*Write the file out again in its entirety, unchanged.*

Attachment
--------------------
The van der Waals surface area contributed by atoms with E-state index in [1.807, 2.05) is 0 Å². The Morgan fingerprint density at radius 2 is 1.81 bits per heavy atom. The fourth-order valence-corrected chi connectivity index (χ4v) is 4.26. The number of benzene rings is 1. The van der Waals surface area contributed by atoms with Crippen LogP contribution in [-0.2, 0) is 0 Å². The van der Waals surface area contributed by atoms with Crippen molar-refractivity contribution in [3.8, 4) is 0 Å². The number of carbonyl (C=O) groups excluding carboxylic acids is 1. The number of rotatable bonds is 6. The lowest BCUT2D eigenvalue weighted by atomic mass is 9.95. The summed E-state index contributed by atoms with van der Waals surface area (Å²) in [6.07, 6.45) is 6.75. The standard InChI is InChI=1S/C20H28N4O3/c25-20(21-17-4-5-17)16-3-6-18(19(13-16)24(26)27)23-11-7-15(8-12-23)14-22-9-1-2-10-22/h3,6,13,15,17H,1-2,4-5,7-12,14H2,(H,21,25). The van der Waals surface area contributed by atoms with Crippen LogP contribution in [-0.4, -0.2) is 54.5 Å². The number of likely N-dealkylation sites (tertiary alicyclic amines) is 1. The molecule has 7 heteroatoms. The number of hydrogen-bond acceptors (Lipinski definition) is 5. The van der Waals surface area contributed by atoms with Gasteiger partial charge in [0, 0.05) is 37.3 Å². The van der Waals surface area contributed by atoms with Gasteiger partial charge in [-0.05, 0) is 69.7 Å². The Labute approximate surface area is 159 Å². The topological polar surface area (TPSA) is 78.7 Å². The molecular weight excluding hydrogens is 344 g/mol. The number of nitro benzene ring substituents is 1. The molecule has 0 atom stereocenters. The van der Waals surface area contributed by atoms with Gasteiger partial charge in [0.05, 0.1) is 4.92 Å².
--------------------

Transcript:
The van der Waals surface area contributed by atoms with E-state index in [1.807, 2.05) is 0 Å². The Morgan fingerprint density at radius 2 is 1.81 bits per heavy atom. The fourth-order valence-corrected chi connectivity index (χ4v) is 4.26. The number of benzene rings is 1. The van der Waals surface area contributed by atoms with Crippen LogP contribution in [-0.2, 0) is 0 Å². The van der Waals surface area contributed by atoms with Crippen molar-refractivity contribution in [3.8, 4) is 0 Å². The number of carbonyl (C=O) groups excluding carboxylic acids is 1. The number of rotatable bonds is 6. The lowest BCUT2D eigenvalue weighted by atomic mass is 9.95. The summed E-state index contributed by atoms with van der Waals surface area (Å²) in [6.07, 6.45) is 6.75. The standard InChI is InChI=1S/C20H28N4O3/c25-20(21-17-4-5-17)16-3-6-18(19(13-16)24(26)27)23-11-7-15(8-12-23)14-22-9-1-2-10-22/h3,6,13,15,17H,1-2,4-5,7-12,14H2,(H,21,25). The van der Waals surface area contributed by atoms with Crippen LogP contribution in [-0.4, -0.2) is 54.5 Å². The number of likely N-dealkylation sites (tertiary alicyclic amines) is 1. The molecule has 7 heteroatoms. The number of hydrogen-bond acceptors (Lipinski definition) is 5. The van der Waals surface area contributed by atoms with Gasteiger partial charge in [0, 0.05) is 37.3 Å². The van der Waals surface area contributed by atoms with Gasteiger partial charge in [-0.05, 0) is 69.7 Å². The Labute approximate surface area is 159 Å². The topological polar surface area (TPSA) is 78.7 Å². The molecular weight excluding hydrogens is 344 g/mol. The number of nitro benzene ring substituents is 1. The molecule has 0 atom stereocenters. The van der Waals surface area contributed by atoms with Gasteiger partial charge in [0.05, 0.1) is 4.92 Å².